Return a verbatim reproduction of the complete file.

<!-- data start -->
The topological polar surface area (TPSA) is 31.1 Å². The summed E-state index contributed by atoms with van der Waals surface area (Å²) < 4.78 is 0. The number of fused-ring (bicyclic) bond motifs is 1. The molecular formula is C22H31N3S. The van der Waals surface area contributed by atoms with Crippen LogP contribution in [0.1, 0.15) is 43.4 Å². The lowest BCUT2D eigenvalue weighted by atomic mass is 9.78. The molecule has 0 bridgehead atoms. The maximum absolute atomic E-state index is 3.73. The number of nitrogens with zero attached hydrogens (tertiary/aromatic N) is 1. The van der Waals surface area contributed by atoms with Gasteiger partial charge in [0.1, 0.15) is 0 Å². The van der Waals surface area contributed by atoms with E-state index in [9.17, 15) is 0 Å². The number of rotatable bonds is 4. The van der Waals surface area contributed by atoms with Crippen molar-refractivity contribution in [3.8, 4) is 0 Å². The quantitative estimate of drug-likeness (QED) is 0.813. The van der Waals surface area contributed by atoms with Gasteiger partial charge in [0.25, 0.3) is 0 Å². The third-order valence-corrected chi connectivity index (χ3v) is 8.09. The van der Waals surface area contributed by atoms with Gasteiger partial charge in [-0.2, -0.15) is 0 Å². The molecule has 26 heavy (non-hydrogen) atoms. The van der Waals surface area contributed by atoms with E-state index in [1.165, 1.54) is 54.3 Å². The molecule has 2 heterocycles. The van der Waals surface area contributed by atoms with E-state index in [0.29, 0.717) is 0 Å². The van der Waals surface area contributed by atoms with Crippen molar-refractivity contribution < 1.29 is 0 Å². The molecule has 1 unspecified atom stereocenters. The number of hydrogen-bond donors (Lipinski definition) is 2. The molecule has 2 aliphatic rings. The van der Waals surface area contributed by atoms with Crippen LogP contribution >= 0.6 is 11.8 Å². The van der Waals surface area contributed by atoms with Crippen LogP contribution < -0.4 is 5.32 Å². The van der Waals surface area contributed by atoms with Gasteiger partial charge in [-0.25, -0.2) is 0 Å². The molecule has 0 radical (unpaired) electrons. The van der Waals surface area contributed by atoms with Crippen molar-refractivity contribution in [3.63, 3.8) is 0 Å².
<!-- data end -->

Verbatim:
The topological polar surface area (TPSA) is 31.1 Å². The summed E-state index contributed by atoms with van der Waals surface area (Å²) < 4.78 is 0. The number of fused-ring (bicyclic) bond motifs is 1. The molecular formula is C22H31N3S. The van der Waals surface area contributed by atoms with Crippen LogP contribution in [0.1, 0.15) is 43.4 Å². The lowest BCUT2D eigenvalue weighted by atomic mass is 9.78. The molecule has 0 bridgehead atoms. The maximum absolute atomic E-state index is 3.73. The number of nitrogens with zero attached hydrogens (tertiary/aromatic N) is 1. The van der Waals surface area contributed by atoms with Gasteiger partial charge in [0.1, 0.15) is 0 Å². The van der Waals surface area contributed by atoms with E-state index in [9.17, 15) is 0 Å². The number of rotatable bonds is 4. The van der Waals surface area contributed by atoms with Crippen molar-refractivity contribution in [3.8, 4) is 0 Å². The quantitative estimate of drug-likeness (QED) is 0.813. The van der Waals surface area contributed by atoms with Gasteiger partial charge in [0.25, 0.3) is 0 Å². The third-order valence-corrected chi connectivity index (χ3v) is 8.09. The van der Waals surface area contributed by atoms with Gasteiger partial charge in [-0.2, -0.15) is 0 Å². The molecule has 26 heavy (non-hydrogen) atoms. The van der Waals surface area contributed by atoms with E-state index in [1.165, 1.54) is 54.3 Å². The molecule has 2 heterocycles. The van der Waals surface area contributed by atoms with E-state index in [0.29, 0.717) is 0 Å². The van der Waals surface area contributed by atoms with Crippen molar-refractivity contribution < 1.29 is 0 Å². The molecule has 1 unspecified atom stereocenters. The number of hydrogen-bond donors (Lipinski definition) is 2. The molecule has 2 aliphatic rings. The van der Waals surface area contributed by atoms with Crippen LogP contribution >= 0.6 is 11.8 Å². The van der Waals surface area contributed by atoms with Crippen LogP contribution < -0.4 is 5.32 Å². The van der Waals surface area contributed by atoms with Gasteiger partial charge in [-0.25, -0.2) is 0 Å². The molecule has 0 radical (unpaired) electrons. The van der Waals surface area contributed by atoms with Crippen molar-refractivity contribution in [3.63, 3.8) is 0 Å².